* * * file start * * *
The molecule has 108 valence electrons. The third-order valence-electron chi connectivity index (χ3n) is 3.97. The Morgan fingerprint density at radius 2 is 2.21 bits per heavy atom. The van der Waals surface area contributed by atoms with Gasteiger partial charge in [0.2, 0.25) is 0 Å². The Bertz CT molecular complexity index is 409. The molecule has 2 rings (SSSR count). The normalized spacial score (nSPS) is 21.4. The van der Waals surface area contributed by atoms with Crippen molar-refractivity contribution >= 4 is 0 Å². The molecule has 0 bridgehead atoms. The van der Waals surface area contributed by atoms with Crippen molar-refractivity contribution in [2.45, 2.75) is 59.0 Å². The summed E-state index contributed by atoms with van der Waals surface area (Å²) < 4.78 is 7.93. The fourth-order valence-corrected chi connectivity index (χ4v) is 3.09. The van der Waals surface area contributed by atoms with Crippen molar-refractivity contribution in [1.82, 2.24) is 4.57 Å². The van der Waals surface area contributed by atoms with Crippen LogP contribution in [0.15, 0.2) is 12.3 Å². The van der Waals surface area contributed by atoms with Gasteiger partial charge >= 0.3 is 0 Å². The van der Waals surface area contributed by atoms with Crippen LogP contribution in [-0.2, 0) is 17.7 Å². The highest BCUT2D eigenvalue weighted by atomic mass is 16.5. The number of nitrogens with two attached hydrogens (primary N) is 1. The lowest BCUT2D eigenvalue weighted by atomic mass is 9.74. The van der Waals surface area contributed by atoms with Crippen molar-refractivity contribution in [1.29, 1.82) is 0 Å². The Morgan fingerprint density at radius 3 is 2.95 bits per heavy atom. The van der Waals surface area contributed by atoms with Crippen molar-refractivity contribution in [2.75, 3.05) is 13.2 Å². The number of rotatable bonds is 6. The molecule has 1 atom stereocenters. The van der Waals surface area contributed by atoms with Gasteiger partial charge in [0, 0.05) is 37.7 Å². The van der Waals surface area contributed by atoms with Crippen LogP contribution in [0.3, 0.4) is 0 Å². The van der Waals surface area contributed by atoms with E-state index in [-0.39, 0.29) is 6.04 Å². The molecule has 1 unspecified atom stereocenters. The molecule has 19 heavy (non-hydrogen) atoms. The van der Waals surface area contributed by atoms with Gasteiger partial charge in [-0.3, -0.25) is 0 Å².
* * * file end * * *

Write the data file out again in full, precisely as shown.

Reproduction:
The molecule has 108 valence electrons. The third-order valence-electron chi connectivity index (χ3n) is 3.97. The Morgan fingerprint density at radius 2 is 2.21 bits per heavy atom. The van der Waals surface area contributed by atoms with Gasteiger partial charge in [0.2, 0.25) is 0 Å². The Bertz CT molecular complexity index is 409. The molecule has 2 rings (SSSR count). The normalized spacial score (nSPS) is 21.4. The van der Waals surface area contributed by atoms with Crippen molar-refractivity contribution >= 4 is 0 Å². The molecule has 0 bridgehead atoms. The van der Waals surface area contributed by atoms with Crippen molar-refractivity contribution in [2.45, 2.75) is 59.0 Å². The summed E-state index contributed by atoms with van der Waals surface area (Å²) < 4.78 is 7.93. The fourth-order valence-corrected chi connectivity index (χ4v) is 3.09. The van der Waals surface area contributed by atoms with Crippen molar-refractivity contribution in [1.82, 2.24) is 4.57 Å². The van der Waals surface area contributed by atoms with Crippen LogP contribution in [0.15, 0.2) is 12.3 Å². The van der Waals surface area contributed by atoms with Gasteiger partial charge >= 0.3 is 0 Å². The van der Waals surface area contributed by atoms with Crippen LogP contribution in [-0.2, 0) is 17.7 Å². The highest BCUT2D eigenvalue weighted by atomic mass is 16.5. The number of nitrogens with two attached hydrogens (primary N) is 1. The lowest BCUT2D eigenvalue weighted by atomic mass is 9.74. The van der Waals surface area contributed by atoms with Crippen molar-refractivity contribution in [1.29, 1.82) is 0 Å². The Morgan fingerprint density at radius 3 is 2.95 bits per heavy atom. The van der Waals surface area contributed by atoms with Crippen molar-refractivity contribution in [2.75, 3.05) is 13.2 Å². The number of rotatable bonds is 6. The molecule has 1 atom stereocenters. The van der Waals surface area contributed by atoms with Gasteiger partial charge in [0, 0.05) is 37.7 Å². The van der Waals surface area contributed by atoms with Crippen LogP contribution in [0.3, 0.4) is 0 Å². The van der Waals surface area contributed by atoms with E-state index in [-0.39, 0.29) is 6.04 Å². The molecule has 1 unspecified atom stereocenters. The molecule has 19 heavy (non-hydrogen) atoms. The van der Waals surface area contributed by atoms with Gasteiger partial charge in [-0.3, -0.25) is 0 Å².